In the field of computer science, job applications go beyond simple resumes; programmer portfolios showcase your skills, projects, and get you noticed. The most your resume can do is provide the recruiter with some insight and context. When they question your talent, many might claim that the proof is in the pudding; in this case, in the portfolio!
Picking and Choosing Samples
First off, make sure to only put forth work you would want to actually show off; it’s better to fill the recruiter’s seconds with innovative work rather than a laundry list of all your projects. If the work requires particular skills or languages, start there. Highlight your best projects, designs, and websites putting them front and center. Relevance and applicability boosts your viability as a candidate.
If the job doesn’t seem to have any specific skills or criteria, you can showcase your range with more variety, but still remember to only put your best work forward. It is important to note however to keep your work current, if it’s been years, definitely don’t keep it around, try to keep the portfolio updated and maintain it.
Whether freelancing, for school clubs, or your own projects, you probably have work that you don’t know where to include. In order to show off your initiative and your passion, sharing these projects are great for validating these qualities and can give you an edge.
Recruiters are most interested in code you wrote, so curate your GitHub profile as well by writing a bio, pinning and linking your best projects.
Making a website and portfolio that looks great and has everything you want to showcase is hard, but failing to make it mobile-responsive could put all your hard-work down the drain. Make sure the user view on all devices works so that whatever device the recruiter is using, your work is shown to its fullest potential.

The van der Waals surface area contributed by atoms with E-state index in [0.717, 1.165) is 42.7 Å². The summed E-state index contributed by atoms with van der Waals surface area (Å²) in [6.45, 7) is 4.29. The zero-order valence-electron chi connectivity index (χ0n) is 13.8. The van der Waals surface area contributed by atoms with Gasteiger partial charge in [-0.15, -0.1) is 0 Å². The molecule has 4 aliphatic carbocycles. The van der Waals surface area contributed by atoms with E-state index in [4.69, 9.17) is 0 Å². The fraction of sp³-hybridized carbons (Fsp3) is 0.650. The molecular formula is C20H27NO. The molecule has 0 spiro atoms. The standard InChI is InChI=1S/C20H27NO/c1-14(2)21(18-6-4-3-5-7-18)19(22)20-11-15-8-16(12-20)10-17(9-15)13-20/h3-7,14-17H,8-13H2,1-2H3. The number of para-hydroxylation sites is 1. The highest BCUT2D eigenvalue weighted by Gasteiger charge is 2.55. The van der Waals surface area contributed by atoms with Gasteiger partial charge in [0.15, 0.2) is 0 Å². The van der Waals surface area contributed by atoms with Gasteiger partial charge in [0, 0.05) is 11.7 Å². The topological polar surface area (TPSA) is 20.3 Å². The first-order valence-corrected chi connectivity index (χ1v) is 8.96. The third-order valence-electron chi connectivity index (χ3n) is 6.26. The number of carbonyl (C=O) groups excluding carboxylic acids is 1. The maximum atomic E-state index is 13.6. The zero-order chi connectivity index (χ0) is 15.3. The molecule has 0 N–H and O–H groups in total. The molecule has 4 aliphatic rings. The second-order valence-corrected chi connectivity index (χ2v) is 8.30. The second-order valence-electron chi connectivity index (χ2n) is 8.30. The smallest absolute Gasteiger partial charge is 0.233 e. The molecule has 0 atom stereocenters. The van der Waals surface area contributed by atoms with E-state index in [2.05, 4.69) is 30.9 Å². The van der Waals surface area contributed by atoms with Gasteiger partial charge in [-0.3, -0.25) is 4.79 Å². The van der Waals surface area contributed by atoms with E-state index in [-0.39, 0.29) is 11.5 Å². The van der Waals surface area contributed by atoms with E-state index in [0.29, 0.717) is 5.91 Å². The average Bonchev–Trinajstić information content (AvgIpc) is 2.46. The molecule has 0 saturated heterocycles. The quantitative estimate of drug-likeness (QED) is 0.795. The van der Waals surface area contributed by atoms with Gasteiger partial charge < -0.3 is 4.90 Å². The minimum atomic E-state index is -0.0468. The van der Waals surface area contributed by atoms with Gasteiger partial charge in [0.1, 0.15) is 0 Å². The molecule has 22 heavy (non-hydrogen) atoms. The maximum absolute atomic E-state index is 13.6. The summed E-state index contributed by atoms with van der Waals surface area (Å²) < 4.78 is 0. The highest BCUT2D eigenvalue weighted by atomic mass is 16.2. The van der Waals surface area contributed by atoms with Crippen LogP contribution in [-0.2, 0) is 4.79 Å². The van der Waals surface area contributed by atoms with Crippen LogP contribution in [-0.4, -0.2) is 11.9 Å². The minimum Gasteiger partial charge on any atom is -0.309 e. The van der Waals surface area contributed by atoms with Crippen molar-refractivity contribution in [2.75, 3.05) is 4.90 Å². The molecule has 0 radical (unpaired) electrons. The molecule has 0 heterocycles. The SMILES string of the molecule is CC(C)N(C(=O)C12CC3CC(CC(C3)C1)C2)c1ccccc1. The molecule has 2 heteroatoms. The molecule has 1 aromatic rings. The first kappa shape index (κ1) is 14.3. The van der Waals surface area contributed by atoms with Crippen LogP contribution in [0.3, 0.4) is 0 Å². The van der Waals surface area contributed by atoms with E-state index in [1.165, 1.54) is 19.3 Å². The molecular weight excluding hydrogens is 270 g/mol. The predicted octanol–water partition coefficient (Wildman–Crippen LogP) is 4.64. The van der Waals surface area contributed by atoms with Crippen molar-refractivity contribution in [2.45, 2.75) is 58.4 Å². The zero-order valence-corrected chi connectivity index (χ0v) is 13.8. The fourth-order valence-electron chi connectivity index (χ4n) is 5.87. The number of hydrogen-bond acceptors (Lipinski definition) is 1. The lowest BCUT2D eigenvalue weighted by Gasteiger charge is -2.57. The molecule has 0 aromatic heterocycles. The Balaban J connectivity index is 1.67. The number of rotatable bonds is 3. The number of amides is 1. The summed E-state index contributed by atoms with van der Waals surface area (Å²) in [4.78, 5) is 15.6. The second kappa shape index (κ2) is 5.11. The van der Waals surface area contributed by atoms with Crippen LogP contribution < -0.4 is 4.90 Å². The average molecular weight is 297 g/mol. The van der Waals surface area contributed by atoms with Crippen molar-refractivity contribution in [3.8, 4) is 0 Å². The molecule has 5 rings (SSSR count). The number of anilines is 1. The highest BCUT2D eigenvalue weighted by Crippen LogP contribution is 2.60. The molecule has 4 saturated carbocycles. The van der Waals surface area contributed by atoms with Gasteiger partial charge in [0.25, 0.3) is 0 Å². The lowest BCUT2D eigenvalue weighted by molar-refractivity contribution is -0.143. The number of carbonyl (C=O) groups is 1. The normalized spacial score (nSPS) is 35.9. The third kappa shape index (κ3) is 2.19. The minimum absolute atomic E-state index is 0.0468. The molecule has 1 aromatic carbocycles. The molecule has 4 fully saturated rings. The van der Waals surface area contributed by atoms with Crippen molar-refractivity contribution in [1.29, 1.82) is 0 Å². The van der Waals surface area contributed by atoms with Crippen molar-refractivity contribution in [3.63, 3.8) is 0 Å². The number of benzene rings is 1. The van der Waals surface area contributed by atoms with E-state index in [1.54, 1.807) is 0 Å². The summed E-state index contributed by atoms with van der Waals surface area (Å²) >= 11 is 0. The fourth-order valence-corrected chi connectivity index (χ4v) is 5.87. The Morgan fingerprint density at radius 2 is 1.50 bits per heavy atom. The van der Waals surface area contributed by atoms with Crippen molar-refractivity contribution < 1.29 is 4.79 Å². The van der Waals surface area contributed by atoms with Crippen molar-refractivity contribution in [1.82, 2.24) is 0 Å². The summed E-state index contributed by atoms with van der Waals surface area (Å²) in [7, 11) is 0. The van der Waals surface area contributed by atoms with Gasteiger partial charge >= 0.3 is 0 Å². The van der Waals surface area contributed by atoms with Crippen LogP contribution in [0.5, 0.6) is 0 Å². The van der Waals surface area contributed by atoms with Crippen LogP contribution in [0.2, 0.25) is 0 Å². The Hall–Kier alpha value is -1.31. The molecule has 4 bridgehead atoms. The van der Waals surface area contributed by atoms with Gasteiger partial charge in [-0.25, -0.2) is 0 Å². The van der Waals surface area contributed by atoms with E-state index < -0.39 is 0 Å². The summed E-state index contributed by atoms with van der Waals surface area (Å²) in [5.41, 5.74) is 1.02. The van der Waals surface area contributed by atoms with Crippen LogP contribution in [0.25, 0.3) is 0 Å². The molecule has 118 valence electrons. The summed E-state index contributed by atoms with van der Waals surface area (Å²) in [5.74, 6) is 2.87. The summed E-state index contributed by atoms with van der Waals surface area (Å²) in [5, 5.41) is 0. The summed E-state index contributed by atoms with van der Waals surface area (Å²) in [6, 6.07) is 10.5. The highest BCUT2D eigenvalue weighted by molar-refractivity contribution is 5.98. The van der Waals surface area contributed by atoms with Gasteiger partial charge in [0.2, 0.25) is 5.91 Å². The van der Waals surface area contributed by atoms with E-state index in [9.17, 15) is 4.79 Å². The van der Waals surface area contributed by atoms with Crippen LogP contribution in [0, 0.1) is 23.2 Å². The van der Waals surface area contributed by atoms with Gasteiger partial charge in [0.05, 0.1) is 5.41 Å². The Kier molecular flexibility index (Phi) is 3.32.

Similar to resumes, readability and organization can make a world of a difference in the eyes of a recruiter. You may have everything they want but if they can’t be bothered to look at your portfolio because it’s too cluttered, too messy, or just hard to read they won’t put in the effort. You could use templates or just keep it simple, but above all focus on keeping it neat and clear. If you have time to create your own designs that’s great, just make sure it doesn’t distract from your actual work.
Similar to references or endorsements, sharing some feedback and testimonials from clients can help boost your work and give some credibility to your work ethic and strengths. It helps recruiters gain insight into your past work and your history of projects.
Here are some great examples!
Robby Leonardi combines personality and interests of programming and video game design, and shows off the creative and playful side of the portfolio.
Patrick David; simple single page that works great for effective and clear formatting for a portfolio.
Yul Moreau; embedded videos, eye-catching visuals, and unique ways to increase user engagement proves the design and graphic strengths of the portfolio.